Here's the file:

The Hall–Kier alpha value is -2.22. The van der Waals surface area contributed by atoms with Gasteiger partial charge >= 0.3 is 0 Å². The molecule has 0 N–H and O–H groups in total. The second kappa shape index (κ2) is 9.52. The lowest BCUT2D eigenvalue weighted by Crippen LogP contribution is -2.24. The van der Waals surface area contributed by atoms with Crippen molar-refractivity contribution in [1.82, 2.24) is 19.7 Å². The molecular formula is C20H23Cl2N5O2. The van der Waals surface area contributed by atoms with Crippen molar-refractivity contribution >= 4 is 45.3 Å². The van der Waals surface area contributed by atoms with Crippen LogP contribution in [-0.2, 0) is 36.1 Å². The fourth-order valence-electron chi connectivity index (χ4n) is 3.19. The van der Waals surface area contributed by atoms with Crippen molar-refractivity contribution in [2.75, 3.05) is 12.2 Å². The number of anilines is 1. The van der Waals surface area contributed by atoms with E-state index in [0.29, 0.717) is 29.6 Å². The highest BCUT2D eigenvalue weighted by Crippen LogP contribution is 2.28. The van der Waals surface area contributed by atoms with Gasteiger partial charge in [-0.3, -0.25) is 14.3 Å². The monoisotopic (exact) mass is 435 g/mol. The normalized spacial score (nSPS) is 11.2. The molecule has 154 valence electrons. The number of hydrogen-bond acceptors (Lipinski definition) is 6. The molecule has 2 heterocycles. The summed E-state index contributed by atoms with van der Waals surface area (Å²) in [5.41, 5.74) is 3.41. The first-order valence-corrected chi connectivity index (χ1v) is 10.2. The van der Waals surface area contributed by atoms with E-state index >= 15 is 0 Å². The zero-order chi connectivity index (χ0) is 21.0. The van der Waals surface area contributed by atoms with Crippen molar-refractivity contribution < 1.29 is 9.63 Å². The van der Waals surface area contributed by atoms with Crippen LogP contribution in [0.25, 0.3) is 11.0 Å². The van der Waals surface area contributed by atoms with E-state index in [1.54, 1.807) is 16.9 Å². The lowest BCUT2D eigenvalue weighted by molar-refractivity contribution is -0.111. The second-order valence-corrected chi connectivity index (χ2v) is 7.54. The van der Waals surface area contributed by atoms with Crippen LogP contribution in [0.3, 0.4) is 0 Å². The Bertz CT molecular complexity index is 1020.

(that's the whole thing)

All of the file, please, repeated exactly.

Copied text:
The Hall–Kier alpha value is -2.22. The van der Waals surface area contributed by atoms with Gasteiger partial charge >= 0.3 is 0 Å². The molecule has 0 N–H and O–H groups in total. The second kappa shape index (κ2) is 9.52. The lowest BCUT2D eigenvalue weighted by Crippen LogP contribution is -2.24. The van der Waals surface area contributed by atoms with Crippen molar-refractivity contribution in [1.82, 2.24) is 19.7 Å². The molecular formula is C20H23Cl2N5O2. The van der Waals surface area contributed by atoms with Crippen molar-refractivity contribution >= 4 is 45.3 Å². The van der Waals surface area contributed by atoms with Crippen LogP contribution in [-0.2, 0) is 36.1 Å². The fourth-order valence-electron chi connectivity index (χ4n) is 3.19. The van der Waals surface area contributed by atoms with Crippen molar-refractivity contribution in [2.75, 3.05) is 12.2 Å². The number of anilines is 1. The van der Waals surface area contributed by atoms with E-state index in [0.29, 0.717) is 29.6 Å². The highest BCUT2D eigenvalue weighted by Crippen LogP contribution is 2.28. The van der Waals surface area contributed by atoms with Gasteiger partial charge in [-0.3, -0.25) is 14.3 Å². The monoisotopic (exact) mass is 435 g/mol. The normalized spacial score (nSPS) is 11.2. The molecule has 154 valence electrons. The number of hydrogen-bond acceptors (Lipinski definition) is 6. The molecule has 2 heterocycles. The summed E-state index contributed by atoms with van der Waals surface area (Å²) in [5.41, 5.74) is 3.41. The first-order valence-corrected chi connectivity index (χ1v) is 10.2. The van der Waals surface area contributed by atoms with E-state index >= 15 is 0 Å². The zero-order chi connectivity index (χ0) is 21.0. The van der Waals surface area contributed by atoms with Crippen molar-refractivity contribution < 1.29 is 9.63 Å². The van der Waals surface area contributed by atoms with Crippen LogP contribution in [0.25, 0.3) is 11.0 Å². The van der Waals surface area contributed by atoms with E-state index in [1.54, 1.807) is 16.9 Å². The lowest BCUT2D eigenvalue weighted by molar-refractivity contribution is -0.111. The second-order valence-corrected chi connectivity index (χ2v) is 7.54. The van der Waals surface area contributed by atoms with Crippen LogP contribution in [0.3, 0.4) is 0 Å². The Bertz CT molecular complexity index is 1020.